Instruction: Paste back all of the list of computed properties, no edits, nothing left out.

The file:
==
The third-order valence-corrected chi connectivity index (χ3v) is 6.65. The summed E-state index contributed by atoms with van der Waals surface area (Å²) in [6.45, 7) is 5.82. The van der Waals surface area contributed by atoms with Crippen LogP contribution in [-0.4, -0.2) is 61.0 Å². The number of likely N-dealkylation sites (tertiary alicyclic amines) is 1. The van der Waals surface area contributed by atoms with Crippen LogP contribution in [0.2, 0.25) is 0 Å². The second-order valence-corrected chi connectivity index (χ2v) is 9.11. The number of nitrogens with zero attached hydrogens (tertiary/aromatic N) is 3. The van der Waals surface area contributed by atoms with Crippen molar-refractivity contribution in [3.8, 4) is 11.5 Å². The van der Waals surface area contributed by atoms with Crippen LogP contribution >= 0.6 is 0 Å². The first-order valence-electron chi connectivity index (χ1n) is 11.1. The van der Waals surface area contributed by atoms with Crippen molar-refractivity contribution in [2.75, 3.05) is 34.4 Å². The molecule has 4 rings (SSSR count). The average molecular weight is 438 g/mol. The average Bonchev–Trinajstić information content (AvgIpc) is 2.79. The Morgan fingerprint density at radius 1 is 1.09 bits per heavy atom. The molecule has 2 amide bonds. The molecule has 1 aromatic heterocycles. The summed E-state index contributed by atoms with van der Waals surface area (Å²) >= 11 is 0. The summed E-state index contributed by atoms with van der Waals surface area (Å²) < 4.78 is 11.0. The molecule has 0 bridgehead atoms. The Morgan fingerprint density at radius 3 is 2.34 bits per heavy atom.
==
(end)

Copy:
The third-order valence-corrected chi connectivity index (χ3v) is 6.65. The summed E-state index contributed by atoms with van der Waals surface area (Å²) in [6.45, 7) is 5.82. The van der Waals surface area contributed by atoms with Crippen LogP contribution in [-0.4, -0.2) is 61.0 Å². The number of likely N-dealkylation sites (tertiary alicyclic amines) is 1. The van der Waals surface area contributed by atoms with Crippen LogP contribution in [0.2, 0.25) is 0 Å². The second-order valence-corrected chi connectivity index (χ2v) is 9.11. The number of nitrogens with zero attached hydrogens (tertiary/aromatic N) is 3. The van der Waals surface area contributed by atoms with Crippen molar-refractivity contribution in [3.8, 4) is 11.5 Å². The van der Waals surface area contributed by atoms with Crippen LogP contribution >= 0.6 is 0 Å². The first-order valence-electron chi connectivity index (χ1n) is 11.1. The van der Waals surface area contributed by atoms with Crippen molar-refractivity contribution in [2.75, 3.05) is 34.4 Å². The molecule has 4 rings (SSSR count). The average molecular weight is 438 g/mol. The average Bonchev–Trinajstić information content (AvgIpc) is 2.79. The Morgan fingerprint density at radius 1 is 1.09 bits per heavy atom. The molecule has 2 amide bonds. The molecule has 1 aromatic heterocycles. The summed E-state index contributed by atoms with van der Waals surface area (Å²) >= 11 is 0. The summed E-state index contributed by atoms with van der Waals surface area (Å²) < 4.78 is 11.0. The molecule has 0 bridgehead atoms. The Morgan fingerprint density at radius 3 is 2.34 bits per heavy atom.